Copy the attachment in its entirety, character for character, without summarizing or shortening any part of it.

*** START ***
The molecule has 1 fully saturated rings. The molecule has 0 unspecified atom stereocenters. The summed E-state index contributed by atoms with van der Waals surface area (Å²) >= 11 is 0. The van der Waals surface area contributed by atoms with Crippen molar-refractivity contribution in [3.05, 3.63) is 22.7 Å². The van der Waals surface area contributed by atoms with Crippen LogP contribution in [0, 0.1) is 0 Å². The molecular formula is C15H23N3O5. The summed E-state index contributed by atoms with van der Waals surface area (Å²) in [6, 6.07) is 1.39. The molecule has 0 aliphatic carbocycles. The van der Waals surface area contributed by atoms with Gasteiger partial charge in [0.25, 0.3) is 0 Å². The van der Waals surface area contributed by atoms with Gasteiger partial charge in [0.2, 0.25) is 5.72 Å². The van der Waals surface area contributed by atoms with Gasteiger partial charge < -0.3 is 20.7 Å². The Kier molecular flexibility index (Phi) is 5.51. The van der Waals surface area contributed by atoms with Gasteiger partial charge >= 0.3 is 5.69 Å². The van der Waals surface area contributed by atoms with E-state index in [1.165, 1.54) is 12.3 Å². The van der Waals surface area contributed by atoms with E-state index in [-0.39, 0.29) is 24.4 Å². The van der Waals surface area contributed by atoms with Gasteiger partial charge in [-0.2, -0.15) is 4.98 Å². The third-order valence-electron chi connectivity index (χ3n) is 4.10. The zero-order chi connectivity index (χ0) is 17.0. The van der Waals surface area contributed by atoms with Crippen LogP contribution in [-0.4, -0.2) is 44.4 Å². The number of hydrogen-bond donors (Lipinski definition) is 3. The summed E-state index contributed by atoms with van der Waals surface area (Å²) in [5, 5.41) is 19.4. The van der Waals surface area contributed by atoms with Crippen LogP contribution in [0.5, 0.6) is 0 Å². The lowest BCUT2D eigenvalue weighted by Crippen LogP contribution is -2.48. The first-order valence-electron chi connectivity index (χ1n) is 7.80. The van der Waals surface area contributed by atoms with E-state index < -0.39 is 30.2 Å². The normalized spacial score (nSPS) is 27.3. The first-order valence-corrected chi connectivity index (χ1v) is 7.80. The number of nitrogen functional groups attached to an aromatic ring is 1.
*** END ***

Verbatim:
The molecule has 1 fully saturated rings. The molecule has 0 unspecified atom stereocenters. The summed E-state index contributed by atoms with van der Waals surface area (Å²) >= 11 is 0. The van der Waals surface area contributed by atoms with Crippen molar-refractivity contribution in [3.05, 3.63) is 22.7 Å². The van der Waals surface area contributed by atoms with Crippen LogP contribution in [0, 0.1) is 0 Å². The molecular formula is C15H23N3O5. The summed E-state index contributed by atoms with van der Waals surface area (Å²) in [6, 6.07) is 1.39. The molecule has 0 aliphatic carbocycles. The van der Waals surface area contributed by atoms with Gasteiger partial charge in [0.25, 0.3) is 0 Å². The van der Waals surface area contributed by atoms with Gasteiger partial charge in [0.2, 0.25) is 5.72 Å². The van der Waals surface area contributed by atoms with Gasteiger partial charge < -0.3 is 20.7 Å². The Kier molecular flexibility index (Phi) is 5.51. The van der Waals surface area contributed by atoms with Gasteiger partial charge >= 0.3 is 5.69 Å². The van der Waals surface area contributed by atoms with E-state index in [1.165, 1.54) is 12.3 Å². The van der Waals surface area contributed by atoms with E-state index in [-0.39, 0.29) is 24.4 Å². The van der Waals surface area contributed by atoms with Gasteiger partial charge in [-0.2, -0.15) is 4.98 Å². The third-order valence-electron chi connectivity index (χ3n) is 4.10. The zero-order chi connectivity index (χ0) is 17.0. The van der Waals surface area contributed by atoms with Crippen LogP contribution in [-0.4, -0.2) is 44.4 Å². The number of hydrogen-bond donors (Lipinski definition) is 3. The summed E-state index contributed by atoms with van der Waals surface area (Å²) in [5, 5.41) is 19.4. The van der Waals surface area contributed by atoms with Crippen LogP contribution in [0.5, 0.6) is 0 Å². The lowest BCUT2D eigenvalue weighted by Crippen LogP contribution is -2.48. The first-order valence-electron chi connectivity index (χ1n) is 7.80. The van der Waals surface area contributed by atoms with E-state index < -0.39 is 30.2 Å². The normalized spacial score (nSPS) is 27.3. The first-order valence-corrected chi connectivity index (χ1v) is 7.80. The number of nitrogen functional groups attached to an aromatic ring is 1.